Monday, September 24, 2012

She's Just Sleeping

What a strange idea, sleep.  I wonder what God was thinking when He arranged for almost all of His creatures to require regular periods of unconsciousness.  He could have made us to never sleep, never dream, never wake.

What a strange idea, death. I have heard people say that it is a natural part of life, but to me it never fails to seem wrong.  The fact that a living being, a thinking, speaking creature, only a little lower than the angels can be reduced to clay strikes me even stranger than sleep. (Psalms 8:5) Occasionally I think, "It's almost as if the world shouldn't have been made that way," then I remember it wasn't. (Genesis 2-3) Death feels like an anomaly because it is!

We aren't the first people to struggle with the idea of death.  People who worship their ancestors imagine them passing from life into a pale version of this world again.  Those long dead are dependent on the offerings of the living for the things they need in the next life.  For the ancient Egyptians, the dead were buried with their supplies for the afterlife. Servants, food, even money were represented in the funerary equipment.  From the perspective of the Old Testament writers, Sheol awaited. This place of death was much less appealing than the life we have now.  (Job 10:21-22, Psalms 6:5, Isaiah 38:18 etc)


We hide our confusion in euphemisms.  We say, "gone" or "passed away."  We say we "lost someone" or that they were "taken from us."  When Jesus wanted to talk about death though, he said somebody was "asleep." (Matthew 9:24, Mark 5:39, Luke 8:52, John 11:11) I don't imagine him peering down at the dead like mourners staring down at the corpse and commenting that he or she looks like they're asleep.  Rather, He seems to be redefining death. 


Each of the gospels offers a picture of this new definition.  For the three synoptic gospels, it's the story of Jairus' daughter.   The terrified father was a leader in the local synagogue whose only child, twelve, lay dying.  He sought out the Rabbi believing that if Jesus would lay hands on his girl she would live.  While Jesus was delayed briefly, a messenger came to let the father know that the child had already died.  The messenger didn't seem to think that there was anything for Jesus to do and asked Jairus to quit bothering the teacher. (Matthew 9, Mark 5, Luke 8)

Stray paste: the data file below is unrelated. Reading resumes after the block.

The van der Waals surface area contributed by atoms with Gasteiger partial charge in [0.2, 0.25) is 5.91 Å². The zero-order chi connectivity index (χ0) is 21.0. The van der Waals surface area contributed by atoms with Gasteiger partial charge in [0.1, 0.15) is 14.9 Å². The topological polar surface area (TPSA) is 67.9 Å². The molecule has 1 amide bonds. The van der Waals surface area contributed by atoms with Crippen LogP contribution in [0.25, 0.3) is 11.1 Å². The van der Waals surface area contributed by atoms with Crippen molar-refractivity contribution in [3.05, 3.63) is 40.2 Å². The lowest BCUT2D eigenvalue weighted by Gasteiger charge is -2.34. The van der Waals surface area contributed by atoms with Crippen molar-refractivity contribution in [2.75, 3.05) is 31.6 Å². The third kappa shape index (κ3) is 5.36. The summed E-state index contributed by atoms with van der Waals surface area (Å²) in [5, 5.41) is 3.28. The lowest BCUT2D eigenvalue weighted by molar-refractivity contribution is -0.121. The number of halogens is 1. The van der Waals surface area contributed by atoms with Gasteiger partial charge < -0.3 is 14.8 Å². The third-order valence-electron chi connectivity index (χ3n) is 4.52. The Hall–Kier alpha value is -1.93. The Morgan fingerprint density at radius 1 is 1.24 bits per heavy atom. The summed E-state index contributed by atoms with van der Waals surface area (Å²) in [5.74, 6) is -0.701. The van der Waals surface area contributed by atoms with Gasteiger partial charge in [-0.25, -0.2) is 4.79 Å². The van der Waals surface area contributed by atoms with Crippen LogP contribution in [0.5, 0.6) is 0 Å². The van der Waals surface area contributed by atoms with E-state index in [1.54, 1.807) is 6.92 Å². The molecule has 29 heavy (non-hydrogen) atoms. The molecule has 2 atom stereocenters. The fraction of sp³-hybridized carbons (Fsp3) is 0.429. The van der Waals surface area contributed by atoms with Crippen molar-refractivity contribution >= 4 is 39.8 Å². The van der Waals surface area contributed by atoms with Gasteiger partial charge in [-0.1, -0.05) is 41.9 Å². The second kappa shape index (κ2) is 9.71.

Undeterred, Jesus followed Jairus home.   Shooing away the noisy flute players and crowd of onlookers, he told them that the child is not dead; she was only sleeping.  They laughed at him.  "What kind of fool can't see that she's quit breathing?" they seemed to wonder.  (See Matthew's account) But as far as Jesus was concerned, death was just like sleeping.  Jesus walked right over to her, took her hand and "He said to her, "Talitha kum!" (which translated means, "Little girl, I say to you, get up!")"  (Mark 5:39) That's what I say to wake my sleeping girl, "Hey, honey, it's time.  Get up!" To the astonishment of Peter, James, John and the girl's parents, she did!  


I've been thinking more about death more personally in recent months because my Papaw died quite unexpectedly this spring.  He had been in relatively good health when a stroke caused him to have a car accident and die a few hours later at the hospital.  I couldn't be home for the memorial, but there are things I would have loved to have said.  For example, "He's not dead!  Don't you know he's just gone to sleep?"


I know its true because Jesus Christ was the first fruits of all who fall asleep. (1 Corinthians 15:20) The first fruit is the promise of a harvest to come.  He is the firstborn from the dead, the first of many brothers.  (Colossians 1:18) 1 Thessalonians 4:14 says that because we believe Jesus has been resurrected we need not mourn hopelessly.  We instead have the promise that when Jesus returns, God will send with him those who "sleep in Jesus."  Jesus was raised, Paul says, so we need not fear; when we sleep, we too shall wake!


So as these days of mourning pass, I am comforted by Jesus' words.   We didn't bury him with stone servants and we won't be burning money.  We don't mourn like the pagans.  We just said, "Good night, we'll see you in the morning."
 


Helene

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